Calls to swap fossil fuel subsidies to boost green transition

Article by Amanda Doyle

Could decrease CO2 emissions by up to 10% by 2030

RE-ALLOCATING 10–30% of fossil fuel subsidies could fund a global green energy transition, says the International Institute for Sustainable Development (IISD).

In 2009, G20 nations pledged to phase out fossil fuel subsidies but so far, little progress has been made. Subsidies are generally defined as government financial support for those buying fuel or the companies producing it, and can also take the form of reduced tax rates. Subsidies can comprise a large proportion of government budgets, particularly if oil prices are high. Globally, around US$372bn is spent on subsidising fossil fuels, compared to US$100bn for renewables. The UK has the highest fossil fuel subsidies in Europe, spending US$13.5bn/y on fossil fuels compared to US$9.3bn/y on renewables.

The IISD report, Fossil Fuel to Clean Energy Subsidy Swaps: How to Pay for an Energy Revolution, outlines the importance of a “subsidy swap”, which would reallocate funds from fossil fuels to renewables. This would lead to emissions reductions, boost the economies, and improve public health. Phasing out global fossil fuel subsidies is estimated to decrease CO2 emissions by 2.32–10% by 2030, and the International Monetary Fund (IMF) found that subsidy reform could result in an average revenue of 2.6% of GDP globally.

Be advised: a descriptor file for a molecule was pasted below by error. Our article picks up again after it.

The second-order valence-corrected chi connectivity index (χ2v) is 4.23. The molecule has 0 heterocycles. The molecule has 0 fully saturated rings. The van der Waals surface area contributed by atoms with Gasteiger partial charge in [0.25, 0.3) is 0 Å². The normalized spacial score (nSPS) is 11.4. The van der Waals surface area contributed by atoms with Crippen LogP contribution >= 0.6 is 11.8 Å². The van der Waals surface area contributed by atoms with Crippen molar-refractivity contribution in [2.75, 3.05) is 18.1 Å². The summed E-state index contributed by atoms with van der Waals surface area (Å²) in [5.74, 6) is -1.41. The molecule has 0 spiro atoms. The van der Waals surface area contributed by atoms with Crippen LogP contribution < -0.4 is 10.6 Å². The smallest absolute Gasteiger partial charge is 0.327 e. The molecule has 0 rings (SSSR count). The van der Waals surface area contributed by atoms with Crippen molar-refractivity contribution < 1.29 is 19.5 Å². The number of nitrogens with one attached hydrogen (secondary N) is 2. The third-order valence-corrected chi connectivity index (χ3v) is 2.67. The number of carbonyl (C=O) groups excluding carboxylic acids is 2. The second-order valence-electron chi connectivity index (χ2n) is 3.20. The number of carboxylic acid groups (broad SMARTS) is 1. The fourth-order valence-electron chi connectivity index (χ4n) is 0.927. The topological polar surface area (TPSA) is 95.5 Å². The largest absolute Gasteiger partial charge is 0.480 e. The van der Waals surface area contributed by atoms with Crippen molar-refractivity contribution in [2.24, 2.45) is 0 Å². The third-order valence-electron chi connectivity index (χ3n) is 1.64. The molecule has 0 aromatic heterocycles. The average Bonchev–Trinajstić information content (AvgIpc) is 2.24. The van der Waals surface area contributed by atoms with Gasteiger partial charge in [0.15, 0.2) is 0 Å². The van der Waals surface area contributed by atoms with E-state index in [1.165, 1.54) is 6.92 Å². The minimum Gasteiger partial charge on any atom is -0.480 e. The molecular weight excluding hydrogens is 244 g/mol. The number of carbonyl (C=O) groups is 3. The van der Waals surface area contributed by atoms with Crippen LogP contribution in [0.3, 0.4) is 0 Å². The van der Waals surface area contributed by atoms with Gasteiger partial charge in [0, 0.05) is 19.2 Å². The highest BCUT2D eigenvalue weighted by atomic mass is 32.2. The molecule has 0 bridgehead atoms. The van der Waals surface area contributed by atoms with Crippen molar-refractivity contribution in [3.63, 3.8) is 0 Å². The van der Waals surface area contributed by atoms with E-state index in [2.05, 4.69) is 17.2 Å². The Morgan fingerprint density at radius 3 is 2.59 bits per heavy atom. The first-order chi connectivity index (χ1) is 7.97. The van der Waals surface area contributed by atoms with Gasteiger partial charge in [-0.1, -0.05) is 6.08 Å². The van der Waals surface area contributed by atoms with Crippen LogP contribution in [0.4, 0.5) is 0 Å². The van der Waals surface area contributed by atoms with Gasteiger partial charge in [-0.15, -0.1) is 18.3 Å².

The cost of renewables has been steadily decreasing, and annual investment in renewables has been greater than fossil fuels since 2008. However, more ambitious policy reforms are urgently needed to accelerate the clean energy transition.
Fossil fuel subsidies have fallen overall since 2012, but this isn’t a steady decline as subsidies increased following the rebound in crude oil in 2017. Swaps are already taking place on a global level but the pace isn’t accelerating quickly enough. The report outlines four case studies – India, Indonesia, Zambia, and Morocco – where successful subsidy swaps are already taking place.

This article is adapted from an earlier online version.

Article by Amanda Doyle

Staff Reporter, The Chemical Engineer

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